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Alex Salmond to take legal action against Scottish Government over Permanent Secretary

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Alex Salmond to take legal action against Scottish Government over Permanent Secretary

ALEX Salmond is to take legal action against the Scottish Government for a second time. 

In a statement, the former first minister said Scotland’s most senior civil servant, Permanent Secretary Leslie Evans, needed to take responsibility for the “catastrophic failures” of the botched investigation into harassment complaints against him. 

Salmond said he accepted the findings of the both the Holyrood inquiry and James Hamilton’s probe into the ministerial code, “despite their manifest limitations”.

He would, he said, “move on”. 

He added: “A year ago, outside the High Court, I said that there was evidence which I wished to see the light of day. Some of that key material, including the government legal advice, eventually emerged through the parliamentary committee. Much of it did not.

“A month ago, I gave public evidence to the parliamentary inquiry itself. I called for some in leadership positions to consider their position. It is in the public interest that such action be taken to prevent a damaging erosion of trust in the institutions of government. As the record shows I did not call for the resignation of the First Minister.

“I have waited to see the response from those individuals to the publication of the Inquiry reports. Unfortunately, it appears that the clear intention is to carry on regardless.”

Salmond said the Holyrood committee’s report had made clear that “the catastrophic failures in this matter are not just systemic, but can properly be laid at the door of individuals, and in particular, the Permanent Secretary.” 

The ex-SNP chief pointed to a section of the committee report which criticised Evans for her role. 

In their damning report, there was unanimous agreement from the cross-party committee that the Permanent Secretary was guilty of a “significant” failing.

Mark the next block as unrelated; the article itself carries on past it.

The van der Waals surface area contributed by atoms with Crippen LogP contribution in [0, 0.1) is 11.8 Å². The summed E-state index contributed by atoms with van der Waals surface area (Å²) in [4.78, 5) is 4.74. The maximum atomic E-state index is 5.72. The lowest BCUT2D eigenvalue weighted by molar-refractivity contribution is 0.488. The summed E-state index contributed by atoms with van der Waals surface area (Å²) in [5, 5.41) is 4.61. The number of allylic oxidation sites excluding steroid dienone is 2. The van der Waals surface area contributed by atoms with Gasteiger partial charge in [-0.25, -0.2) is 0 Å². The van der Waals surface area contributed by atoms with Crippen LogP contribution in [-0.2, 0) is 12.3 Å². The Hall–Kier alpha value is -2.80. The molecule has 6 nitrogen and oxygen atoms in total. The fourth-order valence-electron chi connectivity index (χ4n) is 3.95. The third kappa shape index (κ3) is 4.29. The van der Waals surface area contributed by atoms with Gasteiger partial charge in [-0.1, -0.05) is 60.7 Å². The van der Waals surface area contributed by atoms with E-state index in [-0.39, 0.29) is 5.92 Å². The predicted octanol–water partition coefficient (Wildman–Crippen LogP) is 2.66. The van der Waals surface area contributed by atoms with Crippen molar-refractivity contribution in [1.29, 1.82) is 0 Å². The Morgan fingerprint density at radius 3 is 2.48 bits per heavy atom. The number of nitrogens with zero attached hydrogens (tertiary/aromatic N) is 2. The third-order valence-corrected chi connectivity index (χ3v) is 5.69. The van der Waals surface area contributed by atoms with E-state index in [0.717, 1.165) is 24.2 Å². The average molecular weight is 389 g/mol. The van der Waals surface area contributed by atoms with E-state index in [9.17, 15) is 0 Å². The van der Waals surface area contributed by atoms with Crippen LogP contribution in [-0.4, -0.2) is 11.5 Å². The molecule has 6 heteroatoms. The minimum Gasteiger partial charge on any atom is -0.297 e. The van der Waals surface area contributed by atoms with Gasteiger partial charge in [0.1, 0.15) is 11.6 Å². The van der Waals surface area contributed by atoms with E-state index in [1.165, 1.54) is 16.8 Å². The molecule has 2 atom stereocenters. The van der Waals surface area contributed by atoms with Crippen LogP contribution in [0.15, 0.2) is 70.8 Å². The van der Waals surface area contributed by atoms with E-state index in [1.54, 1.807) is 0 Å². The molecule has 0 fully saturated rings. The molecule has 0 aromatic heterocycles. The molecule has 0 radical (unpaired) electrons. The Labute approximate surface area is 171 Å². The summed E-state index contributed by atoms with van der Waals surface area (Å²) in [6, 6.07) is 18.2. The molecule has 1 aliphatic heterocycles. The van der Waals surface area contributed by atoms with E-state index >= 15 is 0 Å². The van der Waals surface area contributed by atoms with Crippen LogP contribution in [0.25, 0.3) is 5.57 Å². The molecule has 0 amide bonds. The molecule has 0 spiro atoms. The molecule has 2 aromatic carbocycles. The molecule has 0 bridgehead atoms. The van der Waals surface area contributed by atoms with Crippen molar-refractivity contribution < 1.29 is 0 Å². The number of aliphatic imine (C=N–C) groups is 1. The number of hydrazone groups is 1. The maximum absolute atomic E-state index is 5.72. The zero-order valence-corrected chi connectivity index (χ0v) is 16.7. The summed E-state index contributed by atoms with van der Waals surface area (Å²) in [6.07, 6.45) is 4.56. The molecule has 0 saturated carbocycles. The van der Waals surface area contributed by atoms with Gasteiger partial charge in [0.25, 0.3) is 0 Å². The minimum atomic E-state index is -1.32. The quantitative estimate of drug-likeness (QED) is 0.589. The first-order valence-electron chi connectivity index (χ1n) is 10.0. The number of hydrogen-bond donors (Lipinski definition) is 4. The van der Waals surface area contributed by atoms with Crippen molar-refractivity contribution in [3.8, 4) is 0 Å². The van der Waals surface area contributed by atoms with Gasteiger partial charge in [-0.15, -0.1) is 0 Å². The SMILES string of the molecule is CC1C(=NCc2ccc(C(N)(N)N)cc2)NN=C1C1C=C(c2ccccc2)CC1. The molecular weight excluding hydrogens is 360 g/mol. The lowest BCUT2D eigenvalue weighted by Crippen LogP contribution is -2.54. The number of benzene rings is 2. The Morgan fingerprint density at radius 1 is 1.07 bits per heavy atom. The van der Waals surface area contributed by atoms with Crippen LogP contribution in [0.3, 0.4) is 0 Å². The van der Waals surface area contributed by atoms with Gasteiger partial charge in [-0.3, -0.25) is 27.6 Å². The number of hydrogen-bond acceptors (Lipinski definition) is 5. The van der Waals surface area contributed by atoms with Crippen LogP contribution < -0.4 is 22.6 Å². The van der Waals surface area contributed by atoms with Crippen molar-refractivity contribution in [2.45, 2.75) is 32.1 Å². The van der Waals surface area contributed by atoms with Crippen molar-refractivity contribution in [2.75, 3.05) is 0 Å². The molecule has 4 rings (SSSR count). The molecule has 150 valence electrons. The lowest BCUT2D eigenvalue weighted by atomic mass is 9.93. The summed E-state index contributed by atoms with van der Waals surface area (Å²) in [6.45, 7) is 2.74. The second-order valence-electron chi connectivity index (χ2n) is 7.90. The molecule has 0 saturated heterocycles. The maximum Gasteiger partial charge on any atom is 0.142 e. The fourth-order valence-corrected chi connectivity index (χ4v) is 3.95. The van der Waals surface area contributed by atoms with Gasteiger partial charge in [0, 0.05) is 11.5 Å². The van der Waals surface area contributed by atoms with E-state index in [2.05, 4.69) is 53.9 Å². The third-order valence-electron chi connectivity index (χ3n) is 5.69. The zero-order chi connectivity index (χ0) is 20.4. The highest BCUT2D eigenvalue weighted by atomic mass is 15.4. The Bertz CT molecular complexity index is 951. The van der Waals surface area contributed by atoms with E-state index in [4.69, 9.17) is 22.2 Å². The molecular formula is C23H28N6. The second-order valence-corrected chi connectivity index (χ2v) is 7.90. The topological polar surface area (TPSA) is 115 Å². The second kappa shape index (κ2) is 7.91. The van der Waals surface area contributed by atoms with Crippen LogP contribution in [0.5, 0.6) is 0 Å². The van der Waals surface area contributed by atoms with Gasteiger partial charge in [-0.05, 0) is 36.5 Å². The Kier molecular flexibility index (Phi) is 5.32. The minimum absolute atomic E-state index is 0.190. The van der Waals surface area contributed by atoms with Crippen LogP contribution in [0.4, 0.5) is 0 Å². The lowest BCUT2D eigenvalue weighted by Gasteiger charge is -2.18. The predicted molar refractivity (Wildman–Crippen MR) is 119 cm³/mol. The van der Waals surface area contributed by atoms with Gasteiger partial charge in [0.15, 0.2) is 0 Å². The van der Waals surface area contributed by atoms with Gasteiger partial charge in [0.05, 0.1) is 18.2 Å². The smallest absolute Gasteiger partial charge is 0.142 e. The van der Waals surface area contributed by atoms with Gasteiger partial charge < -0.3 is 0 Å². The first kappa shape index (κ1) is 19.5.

The MSPs said the Scottish Government had caused an avoidable situation, and that the failure to disclose documents to the court ultimately led to the high level of cost being awarded to Salmond.

Evans was in charge of the handing over of documents for the judicial review. She was also aware of the prior contact between the Investigating Officer and the two civil servants who complained about Salmond.


The committee report said: “It must be questioned why the Permanent Secretary in her role and with her knowledge did not ensure that the relevant information was extracted and processed at a much earlier stage. This individual failing is as significant as the general corporate failing already described.”

Salmond said: “I was previously forced to take the Permanent Secretary to the Court of Session over the illegality of her actions and was successful. Despite being found responsible for that unlawful and unfair process and incurring a vast and avoidable cost to the taxpayer of over £600,000 in legal expenses, the Permanent Secretary did not offer her resignation on January 8th 2019.

“Now, more than two years later, and despite the most damning condemnation from a Committee in the history of the modern Scottish Parliament, the Permanent Secretary still refuses to accept real responsibility.